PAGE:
On Thursday the Education Minister announced that SSC and HSC examinations will be held under short syllabus in the second week of November and first week of December respectively. The Minister also said if this plan does not work ‘we have two options to assess the students. The SSC candidates will have to submit 22 and HSC candidates 30 assignments and they will be judged based on the quality of assignments. The Minister also announced that if that is not possible they will be assessed through ‘mapping’ (previous exam). Many such decisions were made since the break of pandemic but none seemed to work properly as they did not seem very practical. The better option perhaps would have been using all types of educational institutions, from primary schools to universities to conduct the exams with shortened examination hour and slashed syllabus. Currently colleges are used for HSC exam centres and schools for holding SSC examinations. If necessary, Community Centres could also be requisitioned. The Public Service Commission or some private institutions like banks can use all such centres for conducting their recruitment examinations it should not be difficult to ask all the educational institutions to come forward to help conduct the examinations. In the meantime all the adults including teachers should be ensured that they get at least the first dose of vaccine. They should be treated as frontline workers and it should be seen that all health protocols are maintained. Extraordinary problems need innovative solutions. So far we have not seen that happening.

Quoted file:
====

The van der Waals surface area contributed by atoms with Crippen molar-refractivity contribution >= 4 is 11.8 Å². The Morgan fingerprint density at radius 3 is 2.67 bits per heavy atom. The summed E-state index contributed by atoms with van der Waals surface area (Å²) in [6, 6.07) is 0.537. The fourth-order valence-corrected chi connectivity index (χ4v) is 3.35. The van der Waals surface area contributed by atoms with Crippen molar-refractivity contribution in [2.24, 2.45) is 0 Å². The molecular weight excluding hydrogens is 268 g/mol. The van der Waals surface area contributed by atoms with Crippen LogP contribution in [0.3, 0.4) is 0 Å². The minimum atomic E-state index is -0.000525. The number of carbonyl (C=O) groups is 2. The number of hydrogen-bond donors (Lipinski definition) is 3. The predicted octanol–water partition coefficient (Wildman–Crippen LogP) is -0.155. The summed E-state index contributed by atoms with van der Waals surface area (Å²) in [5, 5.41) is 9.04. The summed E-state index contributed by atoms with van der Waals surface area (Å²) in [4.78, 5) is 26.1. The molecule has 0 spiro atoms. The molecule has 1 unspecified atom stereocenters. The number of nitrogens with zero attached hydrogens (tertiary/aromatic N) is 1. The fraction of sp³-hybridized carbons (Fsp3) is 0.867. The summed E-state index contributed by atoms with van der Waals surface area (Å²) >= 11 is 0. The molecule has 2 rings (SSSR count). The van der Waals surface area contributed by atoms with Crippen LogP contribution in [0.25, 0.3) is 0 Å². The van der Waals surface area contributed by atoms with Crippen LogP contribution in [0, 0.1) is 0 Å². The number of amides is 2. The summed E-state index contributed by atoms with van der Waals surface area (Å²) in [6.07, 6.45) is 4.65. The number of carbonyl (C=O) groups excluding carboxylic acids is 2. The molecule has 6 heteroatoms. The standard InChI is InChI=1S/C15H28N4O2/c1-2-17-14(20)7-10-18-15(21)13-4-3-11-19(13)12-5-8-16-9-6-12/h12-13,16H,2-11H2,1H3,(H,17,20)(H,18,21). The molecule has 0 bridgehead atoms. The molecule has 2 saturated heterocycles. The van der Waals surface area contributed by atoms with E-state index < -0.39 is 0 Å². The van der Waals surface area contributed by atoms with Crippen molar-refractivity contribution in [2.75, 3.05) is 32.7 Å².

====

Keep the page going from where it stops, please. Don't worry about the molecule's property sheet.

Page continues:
Regarding reopening primary schools it is unrealistic that the schools will be only be reopened once Covid-19 pandemic loses steam (transformation rate dropping below 5%). This I do not see that happening in near future. The decision to relax or withdraw the ‘strict’ lockdown for the Eid-ul-Azha may worsen the situation and witness a catastrophic scenario according to the public health and medical experts. One should not be surprised if people are found dying on the streets while being carried to hospital or waiting in front of a hospital to get a seat. All concerned in imparting the education getting the vaccine and contamination level going down and then deciding to reopen all schools is not only preposterous but absurd too. On an experimental basis few schools in remote rural areas (like in char areas) can be re-opened in shifts, vaccinating the teachers and adult staffs on a priority basis. In rural areas school-going children are often seen playing games in school fields or swinging in ponds. Why can’t they be brought to schools making necessary changes, if necessary in school routine and syllabus?